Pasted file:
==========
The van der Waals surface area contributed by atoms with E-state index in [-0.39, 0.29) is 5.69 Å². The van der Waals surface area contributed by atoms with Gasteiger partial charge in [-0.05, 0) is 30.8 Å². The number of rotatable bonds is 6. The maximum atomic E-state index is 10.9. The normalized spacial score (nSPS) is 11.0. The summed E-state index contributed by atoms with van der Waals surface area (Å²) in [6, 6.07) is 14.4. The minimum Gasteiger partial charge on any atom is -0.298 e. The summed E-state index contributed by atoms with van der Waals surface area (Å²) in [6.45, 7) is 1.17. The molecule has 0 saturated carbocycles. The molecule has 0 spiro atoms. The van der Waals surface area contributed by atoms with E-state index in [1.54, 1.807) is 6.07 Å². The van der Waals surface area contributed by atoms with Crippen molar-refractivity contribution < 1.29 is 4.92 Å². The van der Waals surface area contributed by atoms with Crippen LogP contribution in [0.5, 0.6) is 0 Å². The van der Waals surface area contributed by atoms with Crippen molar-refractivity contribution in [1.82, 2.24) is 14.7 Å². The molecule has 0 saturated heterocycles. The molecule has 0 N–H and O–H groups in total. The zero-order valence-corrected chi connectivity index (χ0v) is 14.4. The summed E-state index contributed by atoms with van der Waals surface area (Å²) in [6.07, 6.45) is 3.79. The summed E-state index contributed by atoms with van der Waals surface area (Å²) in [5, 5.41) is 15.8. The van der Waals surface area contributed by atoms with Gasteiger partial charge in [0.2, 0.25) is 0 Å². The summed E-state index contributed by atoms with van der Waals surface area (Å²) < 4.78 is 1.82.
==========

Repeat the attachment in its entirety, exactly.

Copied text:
The van der Waals surface area contributed by atoms with E-state index in [-0.39, 0.29) is 5.69 Å². The van der Waals surface area contributed by atoms with Gasteiger partial charge in [-0.05, 0) is 30.8 Å². The number of rotatable bonds is 6. The maximum atomic E-state index is 10.9. The normalized spacial score (nSPS) is 11.0. The summed E-state index contributed by atoms with van der Waals surface area (Å²) in [6, 6.07) is 14.4. The minimum Gasteiger partial charge on any atom is -0.298 e. The summed E-state index contributed by atoms with van der Waals surface area (Å²) in [6.45, 7) is 1.17. The molecule has 0 saturated carbocycles. The molecule has 0 spiro atoms. The van der Waals surface area contributed by atoms with E-state index in [1.54, 1.807) is 6.07 Å². The van der Waals surface area contributed by atoms with Crippen molar-refractivity contribution < 1.29 is 4.92 Å². The van der Waals surface area contributed by atoms with Crippen LogP contribution in [0.5, 0.6) is 0 Å². The van der Waals surface area contributed by atoms with Crippen molar-refractivity contribution in [1.82, 2.24) is 14.7 Å². The molecule has 0 saturated heterocycles. The molecule has 0 N–H and O–H groups in total. The zero-order valence-corrected chi connectivity index (χ0v) is 14.4. The summed E-state index contributed by atoms with van der Waals surface area (Å²) in [6.07, 6.45) is 3.79. The summed E-state index contributed by atoms with van der Waals surface area (Å²) in [5, 5.41) is 15.8. The van der Waals surface area contributed by atoms with Gasteiger partial charge in [0.2, 0.25) is 0 Å². The summed E-state index contributed by atoms with van der Waals surface area (Å²) < 4.78 is 1.82.